You can claim Housing Benefit under Local Housing Allowance (LHA) rules if you rent from a private landlord and:
- You aren't getting Universal Credit and
- You make a new claim for benefit, or
- You have a break in an old, existing claim, or
- You change address to privately rented accommodation.
You can't get Housing Benefit if you:
- Get Universal Credit, as your award includes help with your rent costs
- Aren't liable to pay rent
- Live with a close relative and pay rent to him or her
- Live in a care home or nursing home
- Rent a former joint home from your ex-partner
- Are the parent or guardian of your landlord's child
- Live in your home as part of your job
- Have savings over £16000 (unless you also get Guarantee Pension Credit)
- Are a full-time student (although certain students, such as those with disabilities or those with children can claim).
LHA doesn't apply if you:
- Pay your rent to a registered social landlord, such as East Midlands Housing Association
- Pay your rent to the council
- Pay a rent that has been registered as a 'fair rent'
- Have a tenancy that began before 1989
- Live in a hostel, caravan, mobile home or houseboat
- Live in accommodation where a large part of your rent is for board and attendance
- Live in supported, exempt accommodation.
In these cases, you can claim Housing Benefit based on the rent you are charged - unless you get Universal Credit.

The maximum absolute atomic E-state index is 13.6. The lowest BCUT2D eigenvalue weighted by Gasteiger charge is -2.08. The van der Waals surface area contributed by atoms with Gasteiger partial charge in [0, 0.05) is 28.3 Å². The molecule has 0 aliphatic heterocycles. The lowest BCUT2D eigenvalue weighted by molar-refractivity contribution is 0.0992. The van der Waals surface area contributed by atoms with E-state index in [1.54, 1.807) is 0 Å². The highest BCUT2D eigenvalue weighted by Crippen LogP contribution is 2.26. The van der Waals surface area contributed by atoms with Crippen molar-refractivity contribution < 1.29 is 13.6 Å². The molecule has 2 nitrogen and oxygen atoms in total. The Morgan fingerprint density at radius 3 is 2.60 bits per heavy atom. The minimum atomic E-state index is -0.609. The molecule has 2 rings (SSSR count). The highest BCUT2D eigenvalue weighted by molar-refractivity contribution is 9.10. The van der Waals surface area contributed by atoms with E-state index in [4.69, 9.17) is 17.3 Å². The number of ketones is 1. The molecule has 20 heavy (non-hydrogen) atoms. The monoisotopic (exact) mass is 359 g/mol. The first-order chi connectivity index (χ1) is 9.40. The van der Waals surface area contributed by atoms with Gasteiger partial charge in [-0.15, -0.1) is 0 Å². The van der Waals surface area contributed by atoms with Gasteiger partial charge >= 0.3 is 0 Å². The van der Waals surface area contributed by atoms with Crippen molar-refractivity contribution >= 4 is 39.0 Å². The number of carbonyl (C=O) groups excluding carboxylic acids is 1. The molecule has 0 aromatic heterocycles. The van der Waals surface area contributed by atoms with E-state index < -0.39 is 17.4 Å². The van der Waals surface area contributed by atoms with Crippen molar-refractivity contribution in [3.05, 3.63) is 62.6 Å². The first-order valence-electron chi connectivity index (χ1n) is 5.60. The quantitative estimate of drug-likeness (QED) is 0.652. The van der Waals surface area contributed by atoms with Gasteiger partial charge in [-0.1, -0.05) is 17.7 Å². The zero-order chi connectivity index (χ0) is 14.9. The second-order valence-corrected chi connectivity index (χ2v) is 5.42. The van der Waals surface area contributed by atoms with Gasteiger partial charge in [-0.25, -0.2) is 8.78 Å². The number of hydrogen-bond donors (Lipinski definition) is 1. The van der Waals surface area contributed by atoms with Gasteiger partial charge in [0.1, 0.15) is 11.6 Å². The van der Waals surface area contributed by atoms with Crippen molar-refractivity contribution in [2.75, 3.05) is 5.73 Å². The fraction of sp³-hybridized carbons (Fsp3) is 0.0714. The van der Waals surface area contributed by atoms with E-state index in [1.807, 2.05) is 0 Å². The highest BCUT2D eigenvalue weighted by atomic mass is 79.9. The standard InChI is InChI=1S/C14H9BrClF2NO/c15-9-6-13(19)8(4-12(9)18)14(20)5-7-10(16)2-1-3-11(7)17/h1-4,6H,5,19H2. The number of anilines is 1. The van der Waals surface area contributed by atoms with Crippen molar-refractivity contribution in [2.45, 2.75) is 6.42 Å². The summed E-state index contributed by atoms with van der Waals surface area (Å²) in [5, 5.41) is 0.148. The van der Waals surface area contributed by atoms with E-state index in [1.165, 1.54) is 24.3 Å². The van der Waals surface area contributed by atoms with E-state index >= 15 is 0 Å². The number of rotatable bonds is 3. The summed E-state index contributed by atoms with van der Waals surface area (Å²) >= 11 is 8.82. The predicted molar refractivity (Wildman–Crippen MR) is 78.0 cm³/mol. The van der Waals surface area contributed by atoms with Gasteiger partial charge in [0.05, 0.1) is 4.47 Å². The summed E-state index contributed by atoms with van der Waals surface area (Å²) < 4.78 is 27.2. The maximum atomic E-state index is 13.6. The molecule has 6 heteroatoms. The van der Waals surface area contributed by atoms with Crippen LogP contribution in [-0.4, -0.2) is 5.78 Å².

How do we work out LHA rates?
Each council is divided into Broad Rental Market Areas (BRMA), usually based on postcode and set by the Rent Service.
Each April, Rent Officers set LHA rates for each area.
We publish these figures so that landlords and tenants can find out the amount of rent that LHA will cover.
What is a Broad Rental Market Area?
A Broad Rental Market Area (BRMA) is based on a geographical area and how it accesses services such as hospitals, schools and shopping.
North West Leicestershire District Council falls in to three areas - Leicester, Eastern Staffordshire and Derby.
More information can be found on GOV.UK - Understanding LHA rates.
How are LHA amounts set?
LHA is based on the size of your household and the area you live in (BRMA).
It depends on the number of people who live in your home and the number of bedrooms you need. The maximum number of bedrooms allowed is four.
One bedroom is allowed for:
- Each adult couple (married or unmarried - same or opposite sex)
- Any other person aged 16 or over
- Two children of the same sex
- Two children regardless of sex under the age of 10
- Any other child
- A carer (who doesn't normally live with you) if you or a disabled person living with you needs regular overnight care.